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The Business Cycle Dating Committee at the National Bureau of Economic Research (NBER) provides a better way to find out if there is a recession is taking place.This committee determines the amount of business activity in the economy by looking at things like employment, industrial production, real income and wholesale-retail sales.The difference between the two terms is not very well understood for one simple reason: There is not a universally agreed upon definition.
They define a recession as the time when business activity has reached its peak and starts to fall until the time when business activity bottoms out.
When the business activity starts to rise again it is called an expansionary period.
So how can we tell the difference between a recession and a depression?
A good rule of thumb for determining the difference between a recession and a depression is to look at the changes in GNP.
A depression is any economic downturn where real GDP declines by more than 10 percent.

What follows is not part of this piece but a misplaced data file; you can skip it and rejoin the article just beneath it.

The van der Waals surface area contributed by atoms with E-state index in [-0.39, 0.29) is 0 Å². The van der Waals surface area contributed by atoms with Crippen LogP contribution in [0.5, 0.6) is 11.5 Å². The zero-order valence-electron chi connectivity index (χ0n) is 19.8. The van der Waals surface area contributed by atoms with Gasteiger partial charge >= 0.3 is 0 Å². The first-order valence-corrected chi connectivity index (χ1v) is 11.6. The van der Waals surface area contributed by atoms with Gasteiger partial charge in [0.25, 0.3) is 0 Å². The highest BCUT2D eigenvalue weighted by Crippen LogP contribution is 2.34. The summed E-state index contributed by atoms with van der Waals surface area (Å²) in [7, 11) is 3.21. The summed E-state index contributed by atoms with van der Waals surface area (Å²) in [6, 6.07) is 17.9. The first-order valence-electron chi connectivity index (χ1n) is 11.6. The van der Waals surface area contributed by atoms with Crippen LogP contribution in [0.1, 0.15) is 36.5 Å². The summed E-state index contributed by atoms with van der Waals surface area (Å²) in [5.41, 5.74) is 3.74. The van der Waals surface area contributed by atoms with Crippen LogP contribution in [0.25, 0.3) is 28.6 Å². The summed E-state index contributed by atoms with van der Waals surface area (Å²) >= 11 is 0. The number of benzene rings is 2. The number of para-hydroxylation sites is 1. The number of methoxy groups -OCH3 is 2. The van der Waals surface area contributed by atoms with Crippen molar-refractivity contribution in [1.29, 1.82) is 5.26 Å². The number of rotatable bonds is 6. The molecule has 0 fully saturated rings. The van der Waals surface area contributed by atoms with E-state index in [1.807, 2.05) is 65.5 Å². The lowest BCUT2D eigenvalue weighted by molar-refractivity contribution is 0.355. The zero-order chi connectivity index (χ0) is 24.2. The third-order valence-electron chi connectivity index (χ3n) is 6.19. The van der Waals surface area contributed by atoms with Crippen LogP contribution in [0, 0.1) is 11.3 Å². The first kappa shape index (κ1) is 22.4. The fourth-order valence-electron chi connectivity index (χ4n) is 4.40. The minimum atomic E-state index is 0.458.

A recession is an economic downturn that is less severe.They also felt, by a lopsided margin, that if there were another depression (and fears of one were mounting), the government should repeat the spending pattern FDR had followed before.Not only did two-in-three favor the new Social Security program, but also even larger majorities favored the feds providing free medical care for the poor, spending to control venereal diseases, and new loans on easy terms so tenant farmers could buy the farms they rented. The WPA, employer of some eight million workers over its lifetime, was a favorite target.By this definition, the average recession lasts about a year.Before the Great Depression of the 1930s, any downturn in economic activity was referred to as a depression.Countries such as Finland and Indonesia have suffered depressions in recent memory using this definition. They're unhappy with their economic prospects, convinced the country is headed in the wrong direction, upset with the federal government, and equally annoyed at Congress. After the worst economic downturn since the Depression, who wouldn't be this gloomy? According to a trove of early Gallup surveys compiled by the Roper Center, Americans in the 1930s were not nearly as down on government as we are today.The relative optimism of 1930s Americans was undergirded by what today would be regarded as "socialistic" tendencies.Even if only a tiny fraction were ready to describe themselves politically as "socialist," those surveyed after the 1936 election said they supported Roosevelt, architect of the New Deal's expansive programs, over his GOP opponent, Alfred Landon, by more than two-to-one.But 46% had no telephone, 43% lacked a car, and 38% still preferred the old black-and-white movie variety to color.Perhaps more relevant are some striking differences in economic outlook and preference.